You’ve heard that it’s inexpensive to start a blog. That’s one of the biggest selling points that attract people to blogging. Low startup costs mean there’s a low barrier to entry so virtually anyone with a laptop and a WiFi connection can start a blog.
But is starting a blog really as inexpensive as they say? In this post, we’re going to break down the true cost to start a blog, uncovering any hidden fees or additional expenses. That way, you can get a true sense of how much you should expect to invest to give your blog a solid chance of success.
Disclosure: This post contains affiliate links as explained in my disclosure-policy.
The Non-Negotiable Expenses
First, let’s go over the expenses you have to make to run and start a blog.
After you choose a name for your blog, you need to officially register it as your own. That way, no one else can use that name. The process of doing this is called domain registration. I registered my first domain name somtoseeks.com with Bluehost back in 2017. Because I also signed up for web hosting, which I’ll talk about next, I got the domain registration for free. Some web hosting companies give you free domain registration when you sign up for their hosting services.
I had a terrible experience with Bluehost and moved both my domain registration and my hosting over to Siteground. The cost of domain registration on Siteground is $15.95. I researched the most popular hosting companies and the cost of domain registration ranges from $10-$20 per year. Note that you have to renew your domain registration every year. This is to ensure that your site is still active. Many domains go dormant after some time or are never even used in the first place.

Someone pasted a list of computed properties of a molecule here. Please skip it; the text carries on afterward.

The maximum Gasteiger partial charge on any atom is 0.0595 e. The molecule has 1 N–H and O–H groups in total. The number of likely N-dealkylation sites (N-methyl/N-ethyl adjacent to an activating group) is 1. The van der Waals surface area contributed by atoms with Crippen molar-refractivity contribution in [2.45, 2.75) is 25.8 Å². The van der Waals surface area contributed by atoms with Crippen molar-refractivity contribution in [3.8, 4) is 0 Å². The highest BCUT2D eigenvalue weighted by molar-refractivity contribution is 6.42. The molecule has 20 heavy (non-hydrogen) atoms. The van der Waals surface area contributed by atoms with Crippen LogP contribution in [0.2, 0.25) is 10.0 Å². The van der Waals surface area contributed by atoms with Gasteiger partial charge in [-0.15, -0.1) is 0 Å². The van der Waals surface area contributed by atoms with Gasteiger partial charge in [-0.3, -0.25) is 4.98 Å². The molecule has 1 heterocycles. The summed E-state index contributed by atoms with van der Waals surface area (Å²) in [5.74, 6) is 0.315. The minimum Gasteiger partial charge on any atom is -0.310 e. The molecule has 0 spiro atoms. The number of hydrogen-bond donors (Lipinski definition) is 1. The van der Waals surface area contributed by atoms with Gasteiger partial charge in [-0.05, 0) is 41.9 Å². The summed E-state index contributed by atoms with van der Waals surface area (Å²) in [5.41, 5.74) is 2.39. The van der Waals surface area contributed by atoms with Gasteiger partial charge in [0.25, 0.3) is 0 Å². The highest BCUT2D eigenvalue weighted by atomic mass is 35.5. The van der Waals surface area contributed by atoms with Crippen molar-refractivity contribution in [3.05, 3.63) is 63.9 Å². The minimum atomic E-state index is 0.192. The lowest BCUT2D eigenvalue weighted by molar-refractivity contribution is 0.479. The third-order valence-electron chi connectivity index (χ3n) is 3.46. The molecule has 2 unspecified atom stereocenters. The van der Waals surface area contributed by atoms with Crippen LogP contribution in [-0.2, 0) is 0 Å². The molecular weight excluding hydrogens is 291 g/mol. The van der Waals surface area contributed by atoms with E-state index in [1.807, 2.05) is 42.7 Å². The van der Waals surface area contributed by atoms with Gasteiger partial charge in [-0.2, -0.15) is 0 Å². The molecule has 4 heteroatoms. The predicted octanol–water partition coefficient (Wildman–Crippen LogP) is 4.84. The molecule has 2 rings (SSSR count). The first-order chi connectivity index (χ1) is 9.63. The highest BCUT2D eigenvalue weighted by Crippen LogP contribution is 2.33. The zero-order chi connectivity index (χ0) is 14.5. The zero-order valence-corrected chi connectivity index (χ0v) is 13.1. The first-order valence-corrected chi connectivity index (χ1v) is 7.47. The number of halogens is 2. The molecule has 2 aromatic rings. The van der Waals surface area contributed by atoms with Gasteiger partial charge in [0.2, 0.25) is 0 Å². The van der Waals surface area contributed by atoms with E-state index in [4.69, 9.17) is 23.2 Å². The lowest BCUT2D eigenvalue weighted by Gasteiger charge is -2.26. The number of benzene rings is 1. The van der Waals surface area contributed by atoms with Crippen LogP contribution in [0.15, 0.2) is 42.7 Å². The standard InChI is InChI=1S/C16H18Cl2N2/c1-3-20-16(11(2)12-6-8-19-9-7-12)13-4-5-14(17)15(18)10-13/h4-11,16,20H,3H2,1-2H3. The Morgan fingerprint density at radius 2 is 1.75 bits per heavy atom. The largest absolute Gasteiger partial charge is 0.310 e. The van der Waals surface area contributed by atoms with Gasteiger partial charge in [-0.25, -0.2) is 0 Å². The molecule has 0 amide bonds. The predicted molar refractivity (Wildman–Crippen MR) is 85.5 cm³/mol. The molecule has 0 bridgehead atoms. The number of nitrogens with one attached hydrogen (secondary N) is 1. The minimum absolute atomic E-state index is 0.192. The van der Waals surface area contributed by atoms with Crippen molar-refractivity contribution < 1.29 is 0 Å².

Every website needs an online storage space to keep files, images, code, and all the components necessary to run properly. A web hosting service provides this storage space for a fee. It stores your website information on a server so that it can be viewable online. Think of it as a digital parking lot for your website.
Web hosting is the process of renting a space on a server for your website. As a blogger, you’ll need to purchase web hosting. While there are free blogging platforms, I do not recommend using those. For instance, you can set up a blog for free on a site like Wix, Weebly, and Blogger. The problem with those platforms is that they don’t give you much control of the design, customization, and branding of your site.
First, when you sing up for these free blogging platforms, you get a domain name that looks like yourname.weebly.com or yourname.wix.com. That prevents you from establishing a professional domain name that is unique to your blog. Secondly, you’ll be forced to have the ads and logos of these free platforms on your blog. This, too, limits your ability to create a professional blog that you can grow and earn money from. You can’t, for instance, work with high-paying ad networks like Mediavine or AdThrive if you’re using a free blogging platform. This is simply because you can’t install the code to run those ads.
So what platform should you use for your blog? I recommend that all new bloggers create a self-hosted blog on WordPress.org. This is the best option if your goal is to build a professional blog and make money from it. WordPress.org is a free content management system that powers over 30% of all the blogs on the internet. It is a platform that you can use to write and publish content, manage your blog’s appearance, respond to reader comments, and more. While WordPress.org is free, you need to pay for a domain name and web hosting to maintain your blog.
Going the self-hosted route may seem more complicated, but it gives you complete control over the design, branding, and monetization of your blog. If you’ve never used WordPress.org before, there may be a learning curve in the beginning. However, you’ll get used to it with time.